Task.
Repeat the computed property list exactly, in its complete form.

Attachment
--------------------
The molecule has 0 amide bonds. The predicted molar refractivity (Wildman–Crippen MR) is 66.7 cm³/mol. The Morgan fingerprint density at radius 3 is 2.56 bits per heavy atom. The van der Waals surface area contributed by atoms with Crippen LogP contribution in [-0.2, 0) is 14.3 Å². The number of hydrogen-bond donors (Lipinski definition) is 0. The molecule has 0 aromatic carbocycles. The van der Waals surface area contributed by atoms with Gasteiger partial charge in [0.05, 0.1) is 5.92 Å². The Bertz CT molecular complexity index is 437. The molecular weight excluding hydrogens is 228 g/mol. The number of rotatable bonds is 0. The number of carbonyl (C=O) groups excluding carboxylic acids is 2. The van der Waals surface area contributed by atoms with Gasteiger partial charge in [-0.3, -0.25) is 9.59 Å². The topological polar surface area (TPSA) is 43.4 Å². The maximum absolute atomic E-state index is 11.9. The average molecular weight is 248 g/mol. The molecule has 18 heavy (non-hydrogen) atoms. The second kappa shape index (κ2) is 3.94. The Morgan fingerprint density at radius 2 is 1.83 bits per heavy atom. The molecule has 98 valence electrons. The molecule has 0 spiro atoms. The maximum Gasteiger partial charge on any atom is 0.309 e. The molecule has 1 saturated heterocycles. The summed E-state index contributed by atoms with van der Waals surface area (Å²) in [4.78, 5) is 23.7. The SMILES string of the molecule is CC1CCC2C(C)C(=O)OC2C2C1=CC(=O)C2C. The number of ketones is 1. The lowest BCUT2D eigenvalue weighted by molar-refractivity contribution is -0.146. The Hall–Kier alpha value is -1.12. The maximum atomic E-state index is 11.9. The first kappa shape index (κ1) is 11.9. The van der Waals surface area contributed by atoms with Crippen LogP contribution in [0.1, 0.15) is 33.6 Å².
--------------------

The molecule has 0 amide bonds. The predicted molar refractivity (Wildman–Crippen MR) is 66.7 cm³/mol. The Morgan fingerprint density at radius 3 is 2.56 bits per heavy atom. The van der Waals surface area contributed by atoms with Crippen LogP contribution in [-0.2, 0) is 14.3 Å². The number of hydrogen-bond donors (Lipinski definition) is 0. The molecule has 0 aromatic carbocycles. The van der Waals surface area contributed by atoms with Gasteiger partial charge in [0.05, 0.1) is 5.92 Å². The Bertz CT molecular complexity index is 437. The molecular weight excluding hydrogens is 228 g/mol. The number of rotatable bonds is 0. The number of carbonyl (C=O) groups excluding carboxylic acids is 2. The van der Waals surface area contributed by atoms with Gasteiger partial charge in [-0.3, -0.25) is 9.59 Å². The topological polar surface area (TPSA) is 43.4 Å². The maximum absolute atomic E-state index is 11.9. The average molecular weight is 248 g/mol. The molecule has 18 heavy (non-hydrogen) atoms. The second kappa shape index (κ2) is 3.94. The Morgan fingerprint density at radius 2 is 1.83 bits per heavy atom. The molecule has 98 valence electrons. The molecule has 0 spiro atoms. The maximum Gasteiger partial charge on any atom is 0.309 e. The molecule has 1 saturated heterocycles. The summed E-state index contributed by atoms with van der Waals surface area (Å²) in [4.78, 5) is 23.7. The SMILES string of the molecule is CC1CCC2C(C)C(=O)OC2C2C1=CC(=O)C2C. The number of ketones is 1. The lowest BCUT2D eigenvalue weighted by molar-refractivity contribution is -0.146. The Hall–Kier alpha value is -1.12. The maximum atomic E-state index is 11.9. The first kappa shape index (κ1) is 11.9. The van der Waals surface area contributed by atoms with Crippen LogP contribution in [0.1, 0.15) is 33.6 Å².